Astronomers have debated for decades how massive galaxies rapidly evolve from active star-forming machines to star-starved graveyards. Previous observations of these galaxies reveal geysers of gas shooting into space at up to 2 million mph (3 million km/h). Astronomers have suspected that powerful monster black holes lurking at the centers of the galaxies triggered the gaseous outflows and shut down star birth by blowing out any remaining fuel.
Now an analysis of 12 merging galaxies at the end of their star-birthing frenzy is showing that the stars themselves are turning out the lights on their own star-making party. This happened when the universe was half its current age of 13.7 billion years.
“Before our study, the common belief was that stars cannot drive high-velocity outflows in galaxies; only more powerful supermassive black holes can do that,” said Paul Sell of Texas Tech University in Lubbock. “Through our analysis, we found that if you have a compact enough starburst, which Hubble showed was the case with these galaxies, you can actually produce the velocities of the outflows we observed from the stars alone without needing to invoke the black hole.”
Team member Christy Tremonti of the University of Wisconsin-Madison first identified the galaxies from the Sloan Digital Sky Survey as post-starburst objects spouting high-speed gaseous fountains. The sharp visible-light views from Hubble’s Wide Field Camera 3 show that the outflows are arising from the most compact galaxies yet found. These galaxies contain as much mass as our Milky Way Galaxy, packed into a much smaller area. The smallest galaxies are about 650 light-years across.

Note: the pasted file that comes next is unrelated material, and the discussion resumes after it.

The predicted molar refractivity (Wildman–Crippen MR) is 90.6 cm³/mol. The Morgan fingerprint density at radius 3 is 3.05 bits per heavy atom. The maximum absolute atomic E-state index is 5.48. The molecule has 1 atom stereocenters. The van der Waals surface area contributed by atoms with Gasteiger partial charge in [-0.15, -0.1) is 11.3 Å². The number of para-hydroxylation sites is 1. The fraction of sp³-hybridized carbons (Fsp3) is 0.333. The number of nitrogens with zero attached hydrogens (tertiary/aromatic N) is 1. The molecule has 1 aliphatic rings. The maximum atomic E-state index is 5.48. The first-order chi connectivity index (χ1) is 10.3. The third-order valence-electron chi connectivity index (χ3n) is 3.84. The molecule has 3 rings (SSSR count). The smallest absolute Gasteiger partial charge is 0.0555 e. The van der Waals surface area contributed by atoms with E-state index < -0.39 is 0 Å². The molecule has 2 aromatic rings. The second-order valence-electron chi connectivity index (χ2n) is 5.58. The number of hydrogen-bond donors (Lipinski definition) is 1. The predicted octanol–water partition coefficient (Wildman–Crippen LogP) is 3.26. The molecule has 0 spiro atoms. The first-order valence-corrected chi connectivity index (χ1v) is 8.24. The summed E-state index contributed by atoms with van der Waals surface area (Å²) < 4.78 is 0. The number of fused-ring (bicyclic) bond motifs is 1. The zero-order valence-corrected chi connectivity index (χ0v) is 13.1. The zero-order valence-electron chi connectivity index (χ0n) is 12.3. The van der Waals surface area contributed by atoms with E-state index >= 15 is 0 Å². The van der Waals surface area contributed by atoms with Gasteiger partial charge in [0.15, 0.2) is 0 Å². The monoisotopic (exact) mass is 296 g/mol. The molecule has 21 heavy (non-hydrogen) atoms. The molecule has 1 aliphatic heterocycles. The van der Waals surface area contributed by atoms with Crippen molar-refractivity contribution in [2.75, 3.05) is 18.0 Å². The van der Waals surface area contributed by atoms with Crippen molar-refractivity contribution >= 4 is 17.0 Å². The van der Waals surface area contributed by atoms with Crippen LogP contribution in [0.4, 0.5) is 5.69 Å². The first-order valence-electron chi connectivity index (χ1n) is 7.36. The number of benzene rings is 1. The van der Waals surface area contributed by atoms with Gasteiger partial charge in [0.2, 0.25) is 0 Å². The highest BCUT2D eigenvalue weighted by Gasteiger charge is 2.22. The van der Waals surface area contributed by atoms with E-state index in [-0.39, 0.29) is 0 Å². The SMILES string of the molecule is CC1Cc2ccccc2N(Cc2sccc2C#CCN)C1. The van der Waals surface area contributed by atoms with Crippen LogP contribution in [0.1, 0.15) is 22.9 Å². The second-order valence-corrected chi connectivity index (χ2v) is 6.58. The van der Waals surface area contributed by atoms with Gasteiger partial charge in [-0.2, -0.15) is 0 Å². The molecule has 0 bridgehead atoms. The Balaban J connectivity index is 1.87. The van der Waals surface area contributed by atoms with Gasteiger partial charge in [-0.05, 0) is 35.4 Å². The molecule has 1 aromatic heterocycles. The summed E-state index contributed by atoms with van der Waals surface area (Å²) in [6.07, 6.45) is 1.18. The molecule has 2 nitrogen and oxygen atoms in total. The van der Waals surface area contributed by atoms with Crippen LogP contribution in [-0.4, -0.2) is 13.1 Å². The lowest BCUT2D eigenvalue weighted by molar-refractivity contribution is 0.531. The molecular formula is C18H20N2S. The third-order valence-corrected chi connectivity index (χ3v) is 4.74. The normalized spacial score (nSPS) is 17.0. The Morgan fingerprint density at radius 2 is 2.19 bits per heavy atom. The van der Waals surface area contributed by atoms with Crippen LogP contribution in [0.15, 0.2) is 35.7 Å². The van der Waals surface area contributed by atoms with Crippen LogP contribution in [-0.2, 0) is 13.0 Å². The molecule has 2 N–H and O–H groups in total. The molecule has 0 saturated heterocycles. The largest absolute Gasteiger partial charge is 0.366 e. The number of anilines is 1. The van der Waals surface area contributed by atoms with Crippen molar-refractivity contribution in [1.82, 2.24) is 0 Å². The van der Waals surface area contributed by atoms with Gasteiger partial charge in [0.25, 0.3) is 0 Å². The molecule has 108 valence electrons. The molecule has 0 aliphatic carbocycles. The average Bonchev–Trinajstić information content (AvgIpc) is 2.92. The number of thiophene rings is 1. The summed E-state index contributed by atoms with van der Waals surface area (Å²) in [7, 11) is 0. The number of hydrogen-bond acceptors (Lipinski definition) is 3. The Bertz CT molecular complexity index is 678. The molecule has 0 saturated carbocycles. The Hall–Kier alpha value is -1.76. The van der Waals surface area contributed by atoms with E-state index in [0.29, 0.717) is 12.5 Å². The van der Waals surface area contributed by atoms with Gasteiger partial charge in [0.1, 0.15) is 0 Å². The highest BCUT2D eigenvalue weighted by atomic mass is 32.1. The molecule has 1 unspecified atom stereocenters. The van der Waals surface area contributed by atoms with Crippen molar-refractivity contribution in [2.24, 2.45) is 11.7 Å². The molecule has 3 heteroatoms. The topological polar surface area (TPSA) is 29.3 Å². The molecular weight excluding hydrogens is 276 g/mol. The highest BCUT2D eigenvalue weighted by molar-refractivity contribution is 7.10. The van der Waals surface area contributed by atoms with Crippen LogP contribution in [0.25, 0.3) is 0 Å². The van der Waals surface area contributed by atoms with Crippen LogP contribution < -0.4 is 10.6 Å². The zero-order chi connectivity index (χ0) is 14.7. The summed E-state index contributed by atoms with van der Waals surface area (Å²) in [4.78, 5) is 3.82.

In such small regions of space, these galaxies are forming a few hundred Suns a year. By comparison, the Milky Way makes only about one Sun a year. This makes for a rowdy party that wears itself out quickly in only a few tens of millions of years. One reason for the stellar shutdown is that the gas rapidly heats up, becoming too hot to contract under gravity to form new stars. Another possibility is that the star-birthing frenzy blasts out most of the star-making gas via powerful stellar winds.
“The biggest surprise from Hubble was the realization that the newly formed stars were born so close together,” said team member Aleks Diamond-Stanic of the University of Wisconsin-Madison, who first suggested the possibility of starburst-driven outflows from these galaxies in a 2012 paper. “The extreme physical conditions at the centers of these galaxies explain how they can expel gas at millions of miles per hour.”
To identify the mechanism triggering the high-velocity outflows, Sell and his team used the Chandra X-ray Observatory and other telescopes to determine whether the galaxies’ supermassive black holes — weighing up to a billion Suns — were the powerhouses driving them. After analyzing all of the observations, the team concluded that the black holes were not the source of the outflows. Rather, it was the powerful stellar winds from the most massive and short-lived stars at the end of their lives, combined with their explosive deaths as supernovae.
Based on their analysis of the Hubble and Chandra data, team members suggest that the “party begins” when two gas-rich galaxies collide, funneling a torrent of cold gas into the merging galaxies’ compact center. The large amount of gas compressed into the small space ignites the birth of numerous stars. The energy from the stellar firestorm then blows out the leftover gas, quenching further star formation.
“If you stop the flow of cold gas to form stars, that’s it,” said Sell, who conducted the research while at the University of Wisconsin-Madison. “The stars stop forming, and the galaxy rapidly evolves and may eventually become a red, dead elliptical galaxy. These extreme starbursts are quite rare, however, so they may not grow into the typical giant elliptical galaxies seen in our nearby galactic neighborhood. They may, instead, be more compact.”